Today, the Fifth District Court of Appeal will hear oral argument in Restore Hetch Hetchy v. City and County of San Francisco. Although the lawsuit is based on the allegation that diverting water via the dam and reservoir in Hetch Hetchy Valley violates the California Constitution, the issues on appeal are whether, in this case, the California Constitution is preempted by federal law, and whether the non-profit’s claim is blocked by a statute of limitations. The outcome will determine how Restore Hetch Hetchy’s litigation efforts to restore this part of Yosemite National Park may proceed and will provide important precedent to environmental law practitioners.
In 2015, Restore Hetch Hetchy filed a lawsuit against the City and County of San Francisco (San Francisco) based on the single claim that diverting water via the O’Shaughnessy Dam in Hetch Hetchy Valley is an unreasonable method of diversion prohibited by Article X, section 2, of the California Constitution. San Francisco demurred, claiming that California’s constitutional prohibition on unreasonable methods of diversion was, in this circumstance, preempted by the federal Raker Act. The Raker Act directed the construction of the dam and reservoir at Hetch Hetchy in order to supply water and electricity to San Francisco. The trial court found that an interpretation of Article X, section 2 prohibiting the reservoir and dam is preempted because such an interpretation is inconsistent with the Raker Act. The court also observed that Article X, section 2 was enacted after the Raker Act directed construction of the O’Shaughnessy Dam, and after the dam’s construction was complete. Thus, the trial court found that retroactive application of the constitutional provision would require that the dam be torn down in disregard of the bargaining required for the project.
In its demurrer, San Francisco also argued that the statute of limitations for challenging the construction of the dam and reservoir expired. The trial court agreed. It found the applicable statute of limitations was four years, and that Restore Hetch Hetchy’s cause of action accrued in 1928, when Article X, section 2 was enacted. Therefore, the court rejected Restore Hetch Hetchy’s arguments based on theories of continuing violation and continuous accrual.
Because the trial court found the application of Article X, section 2 was preempted by federal law, and that the claim was untimely, it declined to determine whether San Francisco’s method of diversion is unreasonable under the California Constitution.
Likewise, the substantive constitutional determination is not the crux of Restore Hetch Hetchy’s appeal. Instead, the non-profit argues that (1) the trial court’s conclusion that the Raker Act preempts Article X, section 2’s application to the dam and reservoir in Hetch Hetchy Valley was erroneous, and (2) no statute of limitations should apply to its claim.
On appeal, San Francisco argues that the trial court correctly found that Restore Hetch Hetchy’s claim fails under preemption principles and is time-barred. San Francisco also argues that Restore Hetch Hetchy fails to state a claim as a matter of law, and that the non‑profit is asking the court to require water right holders “to continually reconsider their method of diversion to further the greatest number of beneficial uses.” This, San Francisco argues, is a novel request and unsupported by existing law.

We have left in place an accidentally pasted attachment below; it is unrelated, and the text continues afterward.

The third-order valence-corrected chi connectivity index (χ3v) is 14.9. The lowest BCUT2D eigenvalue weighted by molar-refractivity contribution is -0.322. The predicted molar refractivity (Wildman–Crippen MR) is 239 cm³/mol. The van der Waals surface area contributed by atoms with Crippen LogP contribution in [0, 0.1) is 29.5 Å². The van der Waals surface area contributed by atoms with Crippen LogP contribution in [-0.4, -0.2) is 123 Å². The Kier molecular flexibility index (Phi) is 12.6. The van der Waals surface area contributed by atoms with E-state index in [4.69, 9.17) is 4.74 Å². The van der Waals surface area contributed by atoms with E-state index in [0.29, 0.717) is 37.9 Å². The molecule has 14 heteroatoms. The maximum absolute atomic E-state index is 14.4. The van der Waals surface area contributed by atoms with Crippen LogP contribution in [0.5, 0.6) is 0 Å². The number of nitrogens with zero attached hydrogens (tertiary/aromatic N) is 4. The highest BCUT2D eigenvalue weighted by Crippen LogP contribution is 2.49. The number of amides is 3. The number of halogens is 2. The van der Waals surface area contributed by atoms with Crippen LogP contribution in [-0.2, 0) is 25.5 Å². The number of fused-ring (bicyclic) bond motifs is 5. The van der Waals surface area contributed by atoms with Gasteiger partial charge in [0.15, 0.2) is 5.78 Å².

The case on appeal drew the interest of several amicus curiae. Former Yosemite superintendents, the Stanford Environmental Law Clinic, and former Attorneys General and secretaries of California’s natural resources agency submitted amicus briefs supporting Restore Hetch Hetchy. The Santa Clara Valley Water District and, jointly, the Association of California Water Agencies and the Northern California Water Association filed amicus briefs supporting San Francisco.
The State Water Resources Control Board (State Water Board) filed an amicus brief explicitly supporting neither party. It argues that Restore Hetch Hetchy’s claim is not time-barred, and the appellate court should clarify that the State Water Board’s authority to exercise its regulatory authority is not restricted by a statute of limitations. The State Water Board also argues that Article X, section 2 does not conflict with the Raker Act in most or all circumstances, and that the trial court should have determined whether state law applies and what it requires before reaching the issue of preemption.
After oral argument, the appellate court will have 90 days to issue its opinion.
The final determination on the issues in Restore Hetch Hetchy’s case will advise environmental law practitioners how to approach future challenges based on preemption and statutes of limitations. The trial court noted that savings clauses – which are often at the root of preemption claims – can be worded similarly, so case law applying a savings clause can be applied to a case involving a similar savings clause from a different statute. Thus, the holding in this case could be applied to other laws to determine preemption claims. Likewise, the final holding will clarify approaches to statute of limitations defenses in cases challenging long-standing projects and cases that involve constitutional challenges.
For additional information on this issue please contact Lauren Bernadett at 916-446-7979 or email@example.com.
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